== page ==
For the majority of its history, baseball has been widely embraced as a game of failure. In fact, many hitters are enshrined in the Baseball Hall of Fame having failed a staggering 68% of the time or more in professional plate appearances (this would translate to a .320 career batting average). This is what makes the game so beautiful in my opinion; finding the silver lining amidst a world of shortcoming. In no other sport would an individual be deemed a success with the percentages hitters face in baseball. A QB with a 32% completion percentage? No way. A point guard who shoots 32% from the field? Hello free agency. Failure is, and will forever be, a part of baseball….or will it?
Enter advanced analytics and Ray Hensberger, a baseball enthusiast and strategic innovator. Hensberger has been bold, and brilliant, enough to attempt to alter baseball’s failure rate. This entails pitchers not having the upper hand in baseball’s future. At a 2014 conference, Hensberger shared his innovative data crunching and the academic paper his team produced for the MIT Sloan Sports Analytics Conference. His team modeled MLB data to show with 74.5% accuracy what pitch a pitcher is most likely to select on a given count. Sounds ludicrous right? Actually, it’s quite the contrary.
Hensberger’s calculations are revolutionary; more accurate than any pitching analytics to date. How did they come this far? Hensberger and his team started with 900 pitchers on MLB rosters, and then excluded player who threw less than 1,000 pitches over a three season window. This drew an experimental sample of about 400 arms for his model to evaluate. Variables like the matchup of batter vs. pitcher (Righty/Lefty), current at-bat (pitch type and zone history, ball-strike count), game situation (inning, number of outs, and number and location of men on base); as well as other features from observations of pitchers varying across a span of games, such as curveball release point, fastball velocity, general pitch selection, and slider movement.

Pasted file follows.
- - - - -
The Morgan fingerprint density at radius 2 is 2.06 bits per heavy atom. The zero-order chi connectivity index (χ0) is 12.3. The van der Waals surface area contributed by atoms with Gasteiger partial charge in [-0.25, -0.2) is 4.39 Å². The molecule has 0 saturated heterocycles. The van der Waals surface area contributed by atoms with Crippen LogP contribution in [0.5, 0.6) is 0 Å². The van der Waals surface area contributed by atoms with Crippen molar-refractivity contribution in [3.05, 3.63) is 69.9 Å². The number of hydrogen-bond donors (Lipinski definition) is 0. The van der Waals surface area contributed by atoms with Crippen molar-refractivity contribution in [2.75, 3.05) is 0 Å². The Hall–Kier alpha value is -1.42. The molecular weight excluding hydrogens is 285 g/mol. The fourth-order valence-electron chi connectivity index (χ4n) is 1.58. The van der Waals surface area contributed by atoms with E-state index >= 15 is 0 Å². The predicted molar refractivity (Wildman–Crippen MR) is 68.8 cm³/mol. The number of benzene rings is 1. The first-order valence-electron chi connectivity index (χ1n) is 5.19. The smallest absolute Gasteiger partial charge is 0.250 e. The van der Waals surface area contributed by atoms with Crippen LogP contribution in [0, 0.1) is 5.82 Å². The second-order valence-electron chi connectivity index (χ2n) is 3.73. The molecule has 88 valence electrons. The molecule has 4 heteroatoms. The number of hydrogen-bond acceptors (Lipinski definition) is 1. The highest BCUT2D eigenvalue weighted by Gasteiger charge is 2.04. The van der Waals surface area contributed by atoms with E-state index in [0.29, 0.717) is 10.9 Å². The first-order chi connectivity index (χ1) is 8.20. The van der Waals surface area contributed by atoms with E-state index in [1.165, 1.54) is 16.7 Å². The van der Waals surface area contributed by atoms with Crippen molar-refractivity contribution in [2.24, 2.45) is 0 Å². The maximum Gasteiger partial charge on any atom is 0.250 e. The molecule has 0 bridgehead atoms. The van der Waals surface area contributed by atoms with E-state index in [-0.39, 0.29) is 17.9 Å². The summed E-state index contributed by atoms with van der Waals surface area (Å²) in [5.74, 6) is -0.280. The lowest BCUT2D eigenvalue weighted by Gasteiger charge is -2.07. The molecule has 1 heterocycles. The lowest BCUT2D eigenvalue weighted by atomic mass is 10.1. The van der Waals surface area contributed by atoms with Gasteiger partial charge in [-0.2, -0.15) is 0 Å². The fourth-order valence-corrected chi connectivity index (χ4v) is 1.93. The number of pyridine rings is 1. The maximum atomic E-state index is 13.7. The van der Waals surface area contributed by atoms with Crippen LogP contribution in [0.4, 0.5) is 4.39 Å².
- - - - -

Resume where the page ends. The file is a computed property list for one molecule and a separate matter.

The result was essentially a set of pitcher-specific models as well as a detailed report about what those pitchers would throw in in-game situations.
The ‘Field’ Test
Hensberger and his team ran this model over previously unseen games from the 2013 World Series featuring the Boston Red Sox and the St. Louis Cardinals. The result was a staggering 74.5% pitch prediction efficiency. Being a former college pitcher, this terrifies me. However, I see how it can benefit the game as well. Adding runs usually adds excitement and attendance. While this process is clearly a ways away from being implemented (and I wouldn’t be surprised if the MLB instituted policies against it to maintain the human element of the game), it is no doubt an astounding testament as to how valuable a concise understanding of big data is. There’s a lot of power to be harnessed, and we are finally tipping the iceberg.
Want more on this topic? Check out the link below featuring a lecture on pitch prediction from the 2012 Sloan Sports Analytics Conference. This ‘throwback’ shows how they have definitely been onto something for quite some time.
Drive Home Safely,
Bryan White, MBA